I couldn’t be in Hong Lim Park on the afternoon of 8 June. I was thousands of miles away in central Scotland. But I kept myself updated with the help of live-tweeters at the #FreeMyInternet protest, and was glad the event went well.
In yet another attempt to defend the MDA’s licensing scheme, Dr Yaacob Ibrahim quoted two examples of other countries looking towards regulating new media: New Zealand and the United Kingdom.
Press regulation has been a fairly big issue in the UK ever since the phone hacking scandal broke. Throughout the Leveson Inquiry public trust in the media was low. Lord Justice Leveson’s report suggested some changes that could be made. These were the main points:
• Newspapers should continue to be self-regulated – and the government should have no power over what they publish
• There had to be a new press standards body created by the industry, with a new code of conduct
• That body should be backed by legislation, which would create a means to ensure the regulation was independent and effective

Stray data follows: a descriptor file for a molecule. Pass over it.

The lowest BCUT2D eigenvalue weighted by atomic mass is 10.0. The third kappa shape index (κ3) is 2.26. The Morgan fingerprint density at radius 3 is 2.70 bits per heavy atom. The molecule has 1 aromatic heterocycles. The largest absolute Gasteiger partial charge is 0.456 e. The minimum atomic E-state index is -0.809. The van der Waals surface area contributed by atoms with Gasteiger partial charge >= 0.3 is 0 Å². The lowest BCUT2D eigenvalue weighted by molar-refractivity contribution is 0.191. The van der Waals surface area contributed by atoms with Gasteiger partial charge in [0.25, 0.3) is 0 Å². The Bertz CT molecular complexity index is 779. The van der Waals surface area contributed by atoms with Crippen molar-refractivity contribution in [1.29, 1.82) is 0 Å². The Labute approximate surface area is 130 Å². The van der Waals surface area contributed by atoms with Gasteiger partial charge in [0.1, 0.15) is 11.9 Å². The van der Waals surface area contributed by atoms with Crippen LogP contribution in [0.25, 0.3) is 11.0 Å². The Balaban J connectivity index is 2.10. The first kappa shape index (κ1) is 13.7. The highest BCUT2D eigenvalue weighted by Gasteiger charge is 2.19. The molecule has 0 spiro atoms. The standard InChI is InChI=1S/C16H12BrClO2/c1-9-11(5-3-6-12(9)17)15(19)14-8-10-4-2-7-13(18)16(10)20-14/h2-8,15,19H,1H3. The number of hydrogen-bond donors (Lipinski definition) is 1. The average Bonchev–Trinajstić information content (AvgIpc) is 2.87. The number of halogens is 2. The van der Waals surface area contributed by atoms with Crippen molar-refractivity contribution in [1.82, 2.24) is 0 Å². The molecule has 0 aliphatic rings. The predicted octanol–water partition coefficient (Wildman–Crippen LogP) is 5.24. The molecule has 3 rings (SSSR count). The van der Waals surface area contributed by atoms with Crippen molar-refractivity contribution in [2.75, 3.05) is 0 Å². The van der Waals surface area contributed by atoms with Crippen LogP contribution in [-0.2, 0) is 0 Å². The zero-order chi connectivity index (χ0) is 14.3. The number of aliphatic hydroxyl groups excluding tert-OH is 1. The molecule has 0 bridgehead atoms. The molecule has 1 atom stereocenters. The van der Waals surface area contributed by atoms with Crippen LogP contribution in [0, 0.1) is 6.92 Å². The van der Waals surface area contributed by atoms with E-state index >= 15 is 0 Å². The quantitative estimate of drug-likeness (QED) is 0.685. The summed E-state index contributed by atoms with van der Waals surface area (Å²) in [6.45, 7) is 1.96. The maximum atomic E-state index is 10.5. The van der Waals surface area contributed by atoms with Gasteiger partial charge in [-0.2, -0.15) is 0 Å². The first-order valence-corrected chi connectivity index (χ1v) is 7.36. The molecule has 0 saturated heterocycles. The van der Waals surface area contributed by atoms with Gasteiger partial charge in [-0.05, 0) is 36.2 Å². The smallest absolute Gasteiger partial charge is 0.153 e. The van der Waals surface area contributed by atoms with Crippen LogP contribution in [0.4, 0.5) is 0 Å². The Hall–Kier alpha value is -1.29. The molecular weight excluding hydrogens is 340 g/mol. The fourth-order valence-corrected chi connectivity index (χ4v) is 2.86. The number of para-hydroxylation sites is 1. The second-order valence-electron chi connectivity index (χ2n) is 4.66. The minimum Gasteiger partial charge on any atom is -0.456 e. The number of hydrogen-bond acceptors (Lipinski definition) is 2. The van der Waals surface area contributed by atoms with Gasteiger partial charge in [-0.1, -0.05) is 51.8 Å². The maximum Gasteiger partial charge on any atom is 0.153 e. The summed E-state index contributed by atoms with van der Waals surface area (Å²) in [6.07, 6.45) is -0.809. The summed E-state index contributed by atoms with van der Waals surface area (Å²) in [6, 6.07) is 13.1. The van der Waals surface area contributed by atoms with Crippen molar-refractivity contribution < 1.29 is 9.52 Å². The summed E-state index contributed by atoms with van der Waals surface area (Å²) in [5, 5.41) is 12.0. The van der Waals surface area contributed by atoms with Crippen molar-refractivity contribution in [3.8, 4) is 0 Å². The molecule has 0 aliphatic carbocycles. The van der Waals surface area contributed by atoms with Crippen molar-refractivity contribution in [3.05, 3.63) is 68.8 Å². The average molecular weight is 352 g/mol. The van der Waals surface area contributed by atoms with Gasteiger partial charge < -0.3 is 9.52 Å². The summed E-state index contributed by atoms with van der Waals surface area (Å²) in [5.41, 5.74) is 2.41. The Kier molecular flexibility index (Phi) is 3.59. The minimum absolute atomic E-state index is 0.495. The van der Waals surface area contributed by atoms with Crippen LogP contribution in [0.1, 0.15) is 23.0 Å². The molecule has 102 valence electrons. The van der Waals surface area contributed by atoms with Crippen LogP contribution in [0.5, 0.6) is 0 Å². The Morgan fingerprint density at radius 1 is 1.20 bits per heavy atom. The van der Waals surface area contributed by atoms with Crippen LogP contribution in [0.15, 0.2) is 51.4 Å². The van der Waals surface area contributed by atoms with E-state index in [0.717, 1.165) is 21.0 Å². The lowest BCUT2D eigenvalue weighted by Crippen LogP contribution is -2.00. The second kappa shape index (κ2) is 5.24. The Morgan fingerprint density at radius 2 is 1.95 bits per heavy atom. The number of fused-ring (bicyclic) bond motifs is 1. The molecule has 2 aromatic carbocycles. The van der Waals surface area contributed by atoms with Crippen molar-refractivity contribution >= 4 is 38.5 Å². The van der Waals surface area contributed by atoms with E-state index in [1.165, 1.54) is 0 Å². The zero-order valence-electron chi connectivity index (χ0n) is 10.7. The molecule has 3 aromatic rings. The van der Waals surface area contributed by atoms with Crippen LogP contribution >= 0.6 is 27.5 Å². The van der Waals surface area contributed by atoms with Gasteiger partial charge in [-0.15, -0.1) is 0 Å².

• The arrangement would provide the public with confidence that their complaints would be seriously dealt with – and ensure the press are protected from interference
- from BBC News
Towards the end of Channel NewsAsia’s Talking Point show on the new MDA licensing regime, a caller asked Acting Minister of Manpower, Tan Chuan-jin, to confirm on air that blogs would not be subjected to licensing in the future.
The Minister repeated his mantra of the show: the regulations are meant to cover news sites, and not blogs. Unless, of course, the blogs evolved into news sites.
But when does a blog evolve into a news site? When there are so many websites that host both reports and commentary, and when even the mainstream media is moving towards blogging (just look at Singapolitics), how do we decide what a news site is?
Tan Chuan-jin had no satisfactory answer for that. All he could do was repeat that the regulations were meant to cover news sites, not blogs. Unless the blogs became news sites.
Many of us tuned in to Talking Point to see how a government minister was going to defend the licensing scheme and the way it had just been pushed through without consultation or parliamentary debate. Judging from the online reaction on Twitter and Facebook, I’m not the only one still in the dark.
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